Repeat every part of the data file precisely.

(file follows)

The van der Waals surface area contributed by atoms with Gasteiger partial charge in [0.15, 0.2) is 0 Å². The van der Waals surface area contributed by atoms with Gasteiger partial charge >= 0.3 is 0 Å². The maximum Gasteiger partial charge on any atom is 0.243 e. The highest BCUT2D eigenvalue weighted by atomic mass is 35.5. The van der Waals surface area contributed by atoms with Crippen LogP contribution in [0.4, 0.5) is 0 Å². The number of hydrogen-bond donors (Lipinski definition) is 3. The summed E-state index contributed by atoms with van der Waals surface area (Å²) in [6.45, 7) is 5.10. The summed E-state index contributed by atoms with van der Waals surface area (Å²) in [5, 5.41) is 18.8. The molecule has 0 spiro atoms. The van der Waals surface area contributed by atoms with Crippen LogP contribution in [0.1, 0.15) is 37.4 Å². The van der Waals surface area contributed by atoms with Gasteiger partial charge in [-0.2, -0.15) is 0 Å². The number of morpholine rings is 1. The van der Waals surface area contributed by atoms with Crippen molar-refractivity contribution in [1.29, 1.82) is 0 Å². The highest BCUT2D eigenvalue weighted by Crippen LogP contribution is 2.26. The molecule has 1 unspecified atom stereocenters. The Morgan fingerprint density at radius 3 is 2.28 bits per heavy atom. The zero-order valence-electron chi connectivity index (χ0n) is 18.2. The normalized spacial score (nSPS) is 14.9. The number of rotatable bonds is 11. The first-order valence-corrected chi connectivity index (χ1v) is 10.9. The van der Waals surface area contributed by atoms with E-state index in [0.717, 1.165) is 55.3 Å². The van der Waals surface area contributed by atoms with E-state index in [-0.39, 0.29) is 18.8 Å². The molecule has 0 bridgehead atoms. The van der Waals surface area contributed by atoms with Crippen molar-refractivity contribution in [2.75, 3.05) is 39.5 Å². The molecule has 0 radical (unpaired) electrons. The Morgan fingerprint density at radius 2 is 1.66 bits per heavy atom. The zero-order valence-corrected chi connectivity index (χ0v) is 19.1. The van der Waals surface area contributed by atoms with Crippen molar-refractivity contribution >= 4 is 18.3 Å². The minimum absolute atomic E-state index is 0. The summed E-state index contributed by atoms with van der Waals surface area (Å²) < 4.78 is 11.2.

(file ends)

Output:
The van der Waals surface area contributed by atoms with Gasteiger partial charge in [0.15, 0.2) is 0 Å². The van der Waals surface area contributed by atoms with Gasteiger partial charge >= 0.3 is 0 Å². The maximum Gasteiger partial charge on any atom is 0.243 e. The highest BCUT2D eigenvalue weighted by atomic mass is 35.5. The van der Waals surface area contributed by atoms with Crippen LogP contribution in [0.4, 0.5) is 0 Å². The number of hydrogen-bond donors (Lipinski definition) is 3. The summed E-state index contributed by atoms with van der Waals surface area (Å²) in [6.45, 7) is 5.10. The summed E-state index contributed by atoms with van der Waals surface area (Å²) in [5, 5.41) is 18.8. The molecule has 0 spiro atoms. The van der Waals surface area contributed by atoms with Crippen LogP contribution in [0.1, 0.15) is 37.4 Å². The van der Waals surface area contributed by atoms with Gasteiger partial charge in [-0.2, -0.15) is 0 Å². The number of morpholine rings is 1. The van der Waals surface area contributed by atoms with Crippen molar-refractivity contribution in [1.29, 1.82) is 0 Å². The highest BCUT2D eigenvalue weighted by Crippen LogP contribution is 2.26. The molecule has 1 unspecified atom stereocenters. The Morgan fingerprint density at radius 3 is 2.28 bits per heavy atom. The zero-order valence-electron chi connectivity index (χ0n) is 18.2. The normalized spacial score (nSPS) is 14.9. The number of rotatable bonds is 11. The first-order valence-corrected chi connectivity index (χ1v) is 10.9. The van der Waals surface area contributed by atoms with E-state index in [0.717, 1.165) is 55.3 Å². The van der Waals surface area contributed by atoms with E-state index in [-0.39, 0.29) is 18.8 Å². The molecule has 0 bridgehead atoms. The van der Waals surface area contributed by atoms with Crippen molar-refractivity contribution in [2.75, 3.05) is 39.5 Å². The molecule has 0 radical (unpaired) electrons. The Morgan fingerprint density at radius 2 is 1.66 bits per heavy atom. The zero-order valence-corrected chi connectivity index (χ0v) is 19.1. The van der Waals surface area contributed by atoms with Crippen molar-refractivity contribution >= 4 is 18.3 Å². The minimum absolute atomic E-state index is 0. The summed E-state index contributed by atoms with van der Waals surface area (Å²) < 4.78 is 11.2.